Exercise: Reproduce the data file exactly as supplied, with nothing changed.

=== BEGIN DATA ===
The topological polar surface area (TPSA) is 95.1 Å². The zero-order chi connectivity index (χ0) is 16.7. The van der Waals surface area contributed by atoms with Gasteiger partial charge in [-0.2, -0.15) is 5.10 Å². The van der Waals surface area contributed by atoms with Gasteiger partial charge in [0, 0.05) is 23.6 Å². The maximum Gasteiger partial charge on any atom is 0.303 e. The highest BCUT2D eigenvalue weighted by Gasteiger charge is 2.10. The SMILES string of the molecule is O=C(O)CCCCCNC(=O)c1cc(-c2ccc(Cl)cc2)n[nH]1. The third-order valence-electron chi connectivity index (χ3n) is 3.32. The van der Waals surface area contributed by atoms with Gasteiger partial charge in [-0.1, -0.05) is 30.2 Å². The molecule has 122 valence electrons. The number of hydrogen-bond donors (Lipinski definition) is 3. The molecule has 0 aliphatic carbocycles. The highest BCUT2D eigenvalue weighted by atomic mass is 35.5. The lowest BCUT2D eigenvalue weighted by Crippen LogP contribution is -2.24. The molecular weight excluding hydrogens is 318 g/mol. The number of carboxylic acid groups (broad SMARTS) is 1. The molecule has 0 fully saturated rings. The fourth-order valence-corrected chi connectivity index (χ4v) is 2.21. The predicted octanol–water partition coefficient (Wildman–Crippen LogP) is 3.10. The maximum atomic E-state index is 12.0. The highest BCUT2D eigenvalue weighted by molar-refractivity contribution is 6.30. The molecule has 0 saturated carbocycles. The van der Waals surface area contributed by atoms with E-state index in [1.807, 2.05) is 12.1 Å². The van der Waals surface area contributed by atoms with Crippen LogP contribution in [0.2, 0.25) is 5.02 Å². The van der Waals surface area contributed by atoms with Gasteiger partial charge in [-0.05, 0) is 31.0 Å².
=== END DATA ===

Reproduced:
The topological polar surface area (TPSA) is 95.1 Å². The zero-order chi connectivity index (χ0) is 16.7. The van der Waals surface area contributed by atoms with Gasteiger partial charge in [-0.2, -0.15) is 5.10 Å². The van der Waals surface area contributed by atoms with Gasteiger partial charge in [0, 0.05) is 23.6 Å². The maximum Gasteiger partial charge on any atom is 0.303 e. The highest BCUT2D eigenvalue weighted by Gasteiger charge is 2.10. The SMILES string of the molecule is O=C(O)CCCCCNC(=O)c1cc(-c2ccc(Cl)cc2)n[nH]1. The third-order valence-electron chi connectivity index (χ3n) is 3.32. The van der Waals surface area contributed by atoms with Gasteiger partial charge in [-0.1, -0.05) is 30.2 Å². The molecule has 122 valence electrons. The number of hydrogen-bond donors (Lipinski definition) is 3. The molecule has 0 aliphatic carbocycles. The highest BCUT2D eigenvalue weighted by atomic mass is 35.5. The lowest BCUT2D eigenvalue weighted by Crippen LogP contribution is -2.24. The molecular weight excluding hydrogens is 318 g/mol. The number of carboxylic acid groups (broad SMARTS) is 1. The molecule has 0 fully saturated rings. The fourth-order valence-corrected chi connectivity index (χ4v) is 2.21. The predicted octanol–water partition coefficient (Wildman–Crippen LogP) is 3.10. The maximum atomic E-state index is 12.0. The highest BCUT2D eigenvalue weighted by molar-refractivity contribution is 6.30. The molecule has 0 saturated carbocycles. The van der Waals surface area contributed by atoms with E-state index in [1.807, 2.05) is 12.1 Å². The van der Waals surface area contributed by atoms with Crippen LogP contribution in [0.2, 0.25) is 5.02 Å². The van der Waals surface area contributed by atoms with Gasteiger partial charge in [-0.05, 0) is 31.0 Å².